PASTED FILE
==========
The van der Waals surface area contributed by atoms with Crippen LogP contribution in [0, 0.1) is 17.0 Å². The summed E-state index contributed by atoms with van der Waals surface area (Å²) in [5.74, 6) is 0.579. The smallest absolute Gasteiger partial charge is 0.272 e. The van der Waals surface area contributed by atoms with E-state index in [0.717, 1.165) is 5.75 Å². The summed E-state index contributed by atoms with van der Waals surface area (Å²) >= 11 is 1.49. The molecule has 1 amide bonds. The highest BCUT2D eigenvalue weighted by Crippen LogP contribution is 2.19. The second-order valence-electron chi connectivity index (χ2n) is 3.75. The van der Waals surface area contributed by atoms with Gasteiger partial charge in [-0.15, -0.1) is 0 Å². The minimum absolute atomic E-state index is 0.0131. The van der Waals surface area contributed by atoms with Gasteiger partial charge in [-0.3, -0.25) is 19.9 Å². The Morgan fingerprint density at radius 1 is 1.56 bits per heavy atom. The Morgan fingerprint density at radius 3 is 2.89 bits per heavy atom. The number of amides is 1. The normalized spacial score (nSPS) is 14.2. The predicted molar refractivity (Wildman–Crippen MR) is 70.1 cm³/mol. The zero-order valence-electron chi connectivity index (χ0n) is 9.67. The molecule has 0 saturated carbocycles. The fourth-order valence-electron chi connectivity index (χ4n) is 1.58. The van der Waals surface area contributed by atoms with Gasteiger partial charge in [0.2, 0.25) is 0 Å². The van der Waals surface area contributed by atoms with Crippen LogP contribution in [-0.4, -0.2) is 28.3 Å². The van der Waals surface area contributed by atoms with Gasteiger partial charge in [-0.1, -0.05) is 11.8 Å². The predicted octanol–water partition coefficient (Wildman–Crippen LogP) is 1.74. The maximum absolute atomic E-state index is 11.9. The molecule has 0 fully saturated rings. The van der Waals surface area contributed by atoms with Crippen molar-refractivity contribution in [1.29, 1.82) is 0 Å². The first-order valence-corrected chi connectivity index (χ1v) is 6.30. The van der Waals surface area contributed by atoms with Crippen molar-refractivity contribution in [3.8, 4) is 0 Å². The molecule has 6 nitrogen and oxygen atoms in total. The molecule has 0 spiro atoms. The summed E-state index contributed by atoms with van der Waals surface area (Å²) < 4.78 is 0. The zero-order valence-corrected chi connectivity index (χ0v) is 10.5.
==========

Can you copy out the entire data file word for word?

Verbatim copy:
The van der Waals surface area contributed by atoms with Crippen LogP contribution in [0, 0.1) is 17.0 Å². The summed E-state index contributed by atoms with van der Waals surface area (Å²) in [5.74, 6) is 0.579. The smallest absolute Gasteiger partial charge is 0.272 e. The van der Waals surface area contributed by atoms with E-state index in [0.717, 1.165) is 5.75 Å². The summed E-state index contributed by atoms with van der Waals surface area (Å²) >= 11 is 1.49. The molecule has 1 amide bonds. The highest BCUT2D eigenvalue weighted by Crippen LogP contribution is 2.19. The second-order valence-electron chi connectivity index (χ2n) is 3.75. The van der Waals surface area contributed by atoms with Gasteiger partial charge in [-0.15, -0.1) is 0 Å². The minimum absolute atomic E-state index is 0.0131. The van der Waals surface area contributed by atoms with Gasteiger partial charge in [-0.3, -0.25) is 19.9 Å². The Morgan fingerprint density at radius 1 is 1.56 bits per heavy atom. The Morgan fingerprint density at radius 3 is 2.89 bits per heavy atom. The number of amides is 1. The normalized spacial score (nSPS) is 14.2. The predicted molar refractivity (Wildman–Crippen MR) is 70.1 cm³/mol. The zero-order valence-electron chi connectivity index (χ0n) is 9.67. The molecule has 0 saturated carbocycles. The fourth-order valence-electron chi connectivity index (χ4n) is 1.58. The van der Waals surface area contributed by atoms with Gasteiger partial charge in [0.2, 0.25) is 0 Å². The van der Waals surface area contributed by atoms with Crippen LogP contribution in [-0.4, -0.2) is 28.3 Å². The van der Waals surface area contributed by atoms with Gasteiger partial charge in [-0.1, -0.05) is 11.8 Å². The predicted octanol–water partition coefficient (Wildman–Crippen LogP) is 1.74. The maximum absolute atomic E-state index is 11.9. The molecule has 0 fully saturated rings. The van der Waals surface area contributed by atoms with Crippen molar-refractivity contribution in [1.29, 1.82) is 0 Å². The first-order valence-corrected chi connectivity index (χ1v) is 6.30. The van der Waals surface area contributed by atoms with Crippen molar-refractivity contribution in [3.8, 4) is 0 Å². The molecule has 6 nitrogen and oxygen atoms in total. The molecule has 0 spiro atoms. The summed E-state index contributed by atoms with van der Waals surface area (Å²) < 4.78 is 0. The zero-order valence-corrected chi connectivity index (χ0v) is 10.5.